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Japan PM finds reading a political headache
Foreigners who’ve spent years trying to learn how to read the thousands of ‘kanji’ ideograms used to write the Japanese language might well sympathise with Prime Minister Taro Aso, who has come under fire in the media for his public bloopers in misreading the written word.
The 68-year-old Japanese leader, whose popularity has slid due to policy flip-flops and other gaffes, has been ridiculed in the media for misreading kanji, first imported from China in the 6th century or before and adapted to write Japanese.
There are more than 70,000 kanji in larger dictionaries, although only about 2,000 are generally used, and the pronunciation of each must be painstakingly memorised.
To make matters worse, many kanji are pronounced differently when combined with other ideograms and take on still other readings when used with the Japanese language’s two phonetic syllabaries, hiragana and katakana.
The heavy media attention to Aso’s verbal blunders when reading speeches in parliament or most recently to an audience of the rich and powerful at the World Economic Forumin Davos is helping to boost sales of books for ordinary Japanese who hope to avoid similar pitfalls.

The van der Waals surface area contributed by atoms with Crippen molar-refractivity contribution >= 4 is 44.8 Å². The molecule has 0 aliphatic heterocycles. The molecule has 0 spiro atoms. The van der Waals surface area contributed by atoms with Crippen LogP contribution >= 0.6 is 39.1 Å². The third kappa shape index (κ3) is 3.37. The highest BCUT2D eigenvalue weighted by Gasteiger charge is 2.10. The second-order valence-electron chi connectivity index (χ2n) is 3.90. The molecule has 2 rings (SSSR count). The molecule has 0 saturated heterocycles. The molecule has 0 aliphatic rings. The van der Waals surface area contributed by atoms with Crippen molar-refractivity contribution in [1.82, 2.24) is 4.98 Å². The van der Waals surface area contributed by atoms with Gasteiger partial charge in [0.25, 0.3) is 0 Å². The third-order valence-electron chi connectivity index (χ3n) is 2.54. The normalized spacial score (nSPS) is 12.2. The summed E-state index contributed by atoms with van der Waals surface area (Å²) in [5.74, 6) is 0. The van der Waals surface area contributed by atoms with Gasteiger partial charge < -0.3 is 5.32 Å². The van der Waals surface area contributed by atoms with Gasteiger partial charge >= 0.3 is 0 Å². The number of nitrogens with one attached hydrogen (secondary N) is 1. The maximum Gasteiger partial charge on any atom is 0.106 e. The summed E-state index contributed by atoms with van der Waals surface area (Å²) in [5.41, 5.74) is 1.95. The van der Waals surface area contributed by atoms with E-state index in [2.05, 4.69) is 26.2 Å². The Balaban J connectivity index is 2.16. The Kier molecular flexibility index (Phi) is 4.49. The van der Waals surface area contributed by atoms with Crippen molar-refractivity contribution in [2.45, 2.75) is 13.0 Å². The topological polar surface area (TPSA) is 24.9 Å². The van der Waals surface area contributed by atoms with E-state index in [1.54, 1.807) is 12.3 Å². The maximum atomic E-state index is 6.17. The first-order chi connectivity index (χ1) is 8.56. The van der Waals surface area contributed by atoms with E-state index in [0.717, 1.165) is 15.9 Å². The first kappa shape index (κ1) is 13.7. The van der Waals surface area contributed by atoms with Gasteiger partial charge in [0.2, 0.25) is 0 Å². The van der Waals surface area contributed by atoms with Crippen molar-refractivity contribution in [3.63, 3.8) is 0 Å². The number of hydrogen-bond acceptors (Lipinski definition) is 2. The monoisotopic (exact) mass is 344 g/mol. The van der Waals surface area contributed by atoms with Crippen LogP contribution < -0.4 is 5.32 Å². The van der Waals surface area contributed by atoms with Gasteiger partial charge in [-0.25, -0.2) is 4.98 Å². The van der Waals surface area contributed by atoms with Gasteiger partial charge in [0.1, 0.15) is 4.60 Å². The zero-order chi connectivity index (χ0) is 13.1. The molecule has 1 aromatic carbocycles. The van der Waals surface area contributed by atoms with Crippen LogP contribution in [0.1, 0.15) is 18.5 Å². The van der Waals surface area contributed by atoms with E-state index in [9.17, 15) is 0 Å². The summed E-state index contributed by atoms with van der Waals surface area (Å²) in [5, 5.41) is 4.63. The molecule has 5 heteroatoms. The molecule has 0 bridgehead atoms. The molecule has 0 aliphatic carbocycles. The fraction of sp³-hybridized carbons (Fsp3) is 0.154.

Guides to reading kanji, with names such as “Commonly Misread Kanji – Think You Can Read Them But Can’t”, and “A Book To Keep You From Ever Being Humiliated By Kanji” are climbing up best-seller lists, with stores devoting entire shelves to them, sometimes not far from other displays of books using U.S. President Barack Obama’s speeches as a way to teach English.
Another key member of Aso’s cabinet, Finance Minister Shoichi Nakagawa, similarly stumbled when reading his policy speech to parliament last month, including mixing up the words for “revenue” and “spending” to the extent that bureaucrats at his ministry issued a correction.
Aso once blamed his reading woes on a failure to wear his glasses, while language experts say learning the readings of obscure kanji can give almost anyone a headache.
Still, the prime minister’s literary missteps have not gone down well at his alma mater, Tokyo’s Gakushuin University, where one joke going around campus has it that students looking for work in Japan’s shrinking job market are now being asked in interviews: Can you read kanji?
Photo credit: Reuters/Christian Hartmann